We’d come to Wyoming to explore the spirit of the Old West and in my British naivety, I’d been expecting a few mocked up spaghetti western Ghost Towns and the opportunity for some Westworld quips for the ‘gram. What I hadn’t reckoned on is how much that spirit is still felt, most keenly in the love and respect that Wyomingians have for horses and rodeo, immortalised in their state emblem of the horse Steamboat. Heck, one of the vibrant artists we met, Jill Pope in Cheyenne, has a 10-year-old grandson who rides bulls in rodeo and the beautiful Morgan and Emily on the Historic Trails West in Casper gossiped about classmates’ horses and high school rodeo in the way that British 16-year-olds could only about crappy part-time boyfriends. Since we’d driven the 1.5 hours from Denver International Airport in Colorado from the watchful gaze of gigantic stallion ‘Blucifer’ over the border to Cheyenne, the land and sky had opened up, traffic had died down and we’d arrived in the Cowboy State. Perhaps this was one of Ford’s tricks after all.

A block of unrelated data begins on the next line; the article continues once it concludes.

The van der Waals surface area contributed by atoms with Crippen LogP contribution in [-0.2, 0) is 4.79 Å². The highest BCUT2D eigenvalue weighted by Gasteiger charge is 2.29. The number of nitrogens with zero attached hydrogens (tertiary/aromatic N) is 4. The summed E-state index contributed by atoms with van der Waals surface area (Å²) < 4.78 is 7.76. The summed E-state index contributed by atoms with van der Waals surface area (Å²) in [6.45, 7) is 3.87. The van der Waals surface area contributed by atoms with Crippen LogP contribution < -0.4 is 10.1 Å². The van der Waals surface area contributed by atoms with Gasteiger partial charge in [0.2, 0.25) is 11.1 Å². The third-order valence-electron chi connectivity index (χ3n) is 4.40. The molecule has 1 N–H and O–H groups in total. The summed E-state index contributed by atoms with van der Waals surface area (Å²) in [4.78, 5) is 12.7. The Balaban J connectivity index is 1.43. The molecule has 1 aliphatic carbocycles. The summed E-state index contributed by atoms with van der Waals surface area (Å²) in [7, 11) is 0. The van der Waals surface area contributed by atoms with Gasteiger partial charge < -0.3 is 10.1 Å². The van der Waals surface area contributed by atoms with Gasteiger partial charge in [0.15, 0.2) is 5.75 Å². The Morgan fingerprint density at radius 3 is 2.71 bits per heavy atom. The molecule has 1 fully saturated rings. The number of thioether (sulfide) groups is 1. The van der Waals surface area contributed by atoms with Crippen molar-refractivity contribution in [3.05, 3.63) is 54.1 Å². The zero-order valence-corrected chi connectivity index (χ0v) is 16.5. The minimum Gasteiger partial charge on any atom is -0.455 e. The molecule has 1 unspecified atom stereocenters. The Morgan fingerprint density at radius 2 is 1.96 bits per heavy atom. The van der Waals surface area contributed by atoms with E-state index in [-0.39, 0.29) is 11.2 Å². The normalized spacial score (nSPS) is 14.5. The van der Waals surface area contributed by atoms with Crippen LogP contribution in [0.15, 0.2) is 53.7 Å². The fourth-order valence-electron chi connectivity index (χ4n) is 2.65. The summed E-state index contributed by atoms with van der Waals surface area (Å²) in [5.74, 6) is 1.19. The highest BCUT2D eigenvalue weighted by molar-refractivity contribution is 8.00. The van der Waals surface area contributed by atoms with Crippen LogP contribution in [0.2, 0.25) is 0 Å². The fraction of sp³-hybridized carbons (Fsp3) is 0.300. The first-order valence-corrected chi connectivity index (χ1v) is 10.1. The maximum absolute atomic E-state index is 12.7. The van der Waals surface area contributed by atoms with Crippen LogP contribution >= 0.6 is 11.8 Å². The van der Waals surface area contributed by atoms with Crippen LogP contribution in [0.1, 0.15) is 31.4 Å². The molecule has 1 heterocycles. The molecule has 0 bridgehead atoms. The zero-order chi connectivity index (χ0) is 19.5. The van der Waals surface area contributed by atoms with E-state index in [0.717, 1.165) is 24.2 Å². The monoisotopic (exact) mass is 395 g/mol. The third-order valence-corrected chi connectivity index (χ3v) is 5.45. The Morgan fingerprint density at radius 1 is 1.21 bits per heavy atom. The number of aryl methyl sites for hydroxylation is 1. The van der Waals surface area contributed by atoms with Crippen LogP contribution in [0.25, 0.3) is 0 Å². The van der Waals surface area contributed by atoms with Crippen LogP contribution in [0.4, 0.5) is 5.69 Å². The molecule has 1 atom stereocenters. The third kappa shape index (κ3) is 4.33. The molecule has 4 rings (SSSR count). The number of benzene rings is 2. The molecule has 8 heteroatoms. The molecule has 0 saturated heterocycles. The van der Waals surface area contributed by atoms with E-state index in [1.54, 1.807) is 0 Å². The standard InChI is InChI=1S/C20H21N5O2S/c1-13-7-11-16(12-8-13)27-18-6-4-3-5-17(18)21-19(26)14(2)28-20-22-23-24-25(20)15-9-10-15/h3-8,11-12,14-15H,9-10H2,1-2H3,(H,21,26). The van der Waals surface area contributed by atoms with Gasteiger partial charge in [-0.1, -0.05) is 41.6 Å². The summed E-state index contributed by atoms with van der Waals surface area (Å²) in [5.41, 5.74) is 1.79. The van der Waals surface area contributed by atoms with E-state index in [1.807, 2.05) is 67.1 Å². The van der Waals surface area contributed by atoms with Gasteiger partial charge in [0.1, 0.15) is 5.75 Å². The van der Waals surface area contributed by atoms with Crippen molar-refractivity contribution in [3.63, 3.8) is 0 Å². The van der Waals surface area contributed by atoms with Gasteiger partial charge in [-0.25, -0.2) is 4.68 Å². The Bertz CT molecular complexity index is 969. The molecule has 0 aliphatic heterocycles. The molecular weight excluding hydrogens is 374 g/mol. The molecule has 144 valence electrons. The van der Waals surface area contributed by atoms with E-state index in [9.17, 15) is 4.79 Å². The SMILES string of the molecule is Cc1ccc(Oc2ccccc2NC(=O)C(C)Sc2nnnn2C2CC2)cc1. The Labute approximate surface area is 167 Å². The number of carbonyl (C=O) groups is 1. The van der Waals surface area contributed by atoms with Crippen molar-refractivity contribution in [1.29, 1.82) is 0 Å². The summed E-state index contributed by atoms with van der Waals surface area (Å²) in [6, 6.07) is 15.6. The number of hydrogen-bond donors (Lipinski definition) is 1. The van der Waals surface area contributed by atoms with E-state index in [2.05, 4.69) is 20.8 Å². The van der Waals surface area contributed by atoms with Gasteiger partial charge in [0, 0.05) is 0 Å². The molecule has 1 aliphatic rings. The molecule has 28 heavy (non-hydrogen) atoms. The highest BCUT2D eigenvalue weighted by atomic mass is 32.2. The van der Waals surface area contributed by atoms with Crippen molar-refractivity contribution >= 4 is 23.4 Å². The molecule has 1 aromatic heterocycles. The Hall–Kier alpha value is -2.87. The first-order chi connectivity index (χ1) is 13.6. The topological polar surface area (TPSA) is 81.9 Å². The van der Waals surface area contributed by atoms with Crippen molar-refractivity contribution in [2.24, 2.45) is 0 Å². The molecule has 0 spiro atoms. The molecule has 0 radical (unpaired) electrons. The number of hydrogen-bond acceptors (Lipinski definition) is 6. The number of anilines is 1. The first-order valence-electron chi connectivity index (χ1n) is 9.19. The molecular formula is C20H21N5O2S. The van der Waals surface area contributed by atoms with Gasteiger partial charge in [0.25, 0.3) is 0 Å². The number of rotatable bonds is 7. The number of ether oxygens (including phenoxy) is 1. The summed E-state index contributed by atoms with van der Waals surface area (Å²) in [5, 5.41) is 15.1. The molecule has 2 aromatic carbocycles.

Our road trip started in state capital Cheyenne, outside the striking red ‘Wrangler’ building. This western clothing store has been a beacon in the petite downtown since the late 1800s, but these days you’d be more likely to be agonising over whether you can really rock a diamond-encrusted Stetson rather than afford a nice chunk of bison that used to hang from the meat rails out front. My answer to both, in Cheyenne, you sure can. While Europeans might well scoff at the American idea of ‘history’, Cheyenne has packed it in since being established in 1867.